Cables are a critical component on the factory floor, which makes it imperative that they perform well so all systems work properly. Regardless of the working conditions -- heavy mechanical load, extreme temperatures, or harsh oils and coolants -- properly specified cables are a crucial element to continuous machine uptime and reduced maintenance.
While the specifying process may seem long and arduous given the fact that cable construction can take on many different forms and configurations, it actually is simpler than it looks. Believe it or not, the bulk of cabling used in industrial automated manufacturing processes can be narrowed down by asking these specific questions.
Will the cable be used in a fixed (static) or flexing (dynamic) application?
For applications that are considered fixed, the specifier must know the installation space to determine the cable’s bend radius if the cable is not installed flat or straight. Cables bent further than their recommended tolerances can fail due to physical breakdown (e.g. broken conductors, ripped jacket, etc.
However, if applications are dynamic -- such as continuously flexing applications that require the use of a cable track -- the length of the movement, acceleration, speed, and bending radius of the cable must be taken into account. Additionally, dynamic applications that involve torsional stress or twisting should take into account both the speed and torsion angle of the application. Doing so will ensure the proper manufacturing process, conductor stranding, insulation, and jacket materials are used to withstand the stresses and strains associated with the forces of cable movement.
Industrial automation cables include numerous cable types, such as control, data and single conductor, for both static and dynamic applications.
What type of cable is required for the application? Cables have specific functions, meaning they can’t just be mixed and matched with the same results. The following are the cable types suited for industrial applications:
Control Cables: Used for on/off control in signal and control equipment. Such as relays, sensors, switches, and small motors.
Data Cables: Used for analog feedback and control for control equipment and motors. Good examples are computer interface, speed and data communication.
Single Conductor: Cables used to interconnect relays and controls in panels and conduits, known as hook-up wire, and act as the interconnection to motors and large power equipment, known as single conductor cable.
Motor, Servo, and Feedback: Cables used in interconnect; all motors including servo, variable frequency drive, DC, and squirrel cage motors.
Sensor Cables: Very similar to data cables but used to communicate analog or digital feedback and control of changes in speed, temperature, and other environmental elements.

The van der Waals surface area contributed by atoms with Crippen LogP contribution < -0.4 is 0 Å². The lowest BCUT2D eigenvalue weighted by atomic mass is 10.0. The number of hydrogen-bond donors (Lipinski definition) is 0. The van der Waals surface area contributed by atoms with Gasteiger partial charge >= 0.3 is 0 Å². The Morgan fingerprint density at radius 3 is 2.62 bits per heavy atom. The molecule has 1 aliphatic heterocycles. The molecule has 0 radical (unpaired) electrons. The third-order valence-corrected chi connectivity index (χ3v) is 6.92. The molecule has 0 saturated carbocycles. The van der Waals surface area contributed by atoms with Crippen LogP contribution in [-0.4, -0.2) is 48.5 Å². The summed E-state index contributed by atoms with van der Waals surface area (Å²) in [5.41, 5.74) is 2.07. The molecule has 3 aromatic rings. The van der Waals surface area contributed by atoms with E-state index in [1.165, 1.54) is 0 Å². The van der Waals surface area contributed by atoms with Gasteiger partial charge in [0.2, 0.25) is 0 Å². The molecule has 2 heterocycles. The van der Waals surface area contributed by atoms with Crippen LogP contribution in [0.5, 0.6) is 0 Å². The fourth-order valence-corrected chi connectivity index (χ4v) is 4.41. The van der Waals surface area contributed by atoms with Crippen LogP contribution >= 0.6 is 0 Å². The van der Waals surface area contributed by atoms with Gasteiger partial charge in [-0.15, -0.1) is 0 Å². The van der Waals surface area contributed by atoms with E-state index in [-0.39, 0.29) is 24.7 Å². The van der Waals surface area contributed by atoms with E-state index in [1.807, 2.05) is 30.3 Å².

Bus Cables: A subset of data cables used specifically for certain system protocol. Good examples are Industrial Ethernet, Profibus, and DeviceNet.
What insulation material is required? Although the insulation is often overlooked, the correct selection of insulation does help in the performance of a cable both electrically and mechanically. The insulation is the material closest to the conductors. Considerations have to be made to insulation material used to provide proper performance of the cables.
Motors, especially VFDs, work better with a low capacitance cable that specifically matches the capacitance requirements of the motor. Polyethylene (PE) and cross-linked polyethylene (XLPE) are good options for this application.
Data cables also work better with low dielectric PE and polypropylene (PP) plastics that can be used as solid or foamed extrusions to provide a better dielectric material for low skew and high data rates.
High-flex cables require thin, high abrasion-resistant insulation to provide smaller track bend radius and still meet UL requirements. Compounds like thermoplastic polyester elastomers (TPEE) are good choices for these applications.
All cables that are used in dynamic applications need to consider environmental factors, especially temperature, to make sure there is not premature failure due to cracking and abrasion.
When working on the ATF Advance Tactical Fighter F-22 we researched self shielding. So the number is 18 twists per foot. However the gauge does not have to get to be very small before the wire is too and stiff to twist. Shielding was very important to this stealth aircraft. My mentor researched wire impedance. The theory was developed and proven in the 1930 - 1940. What are the components of wire — cable impedance?
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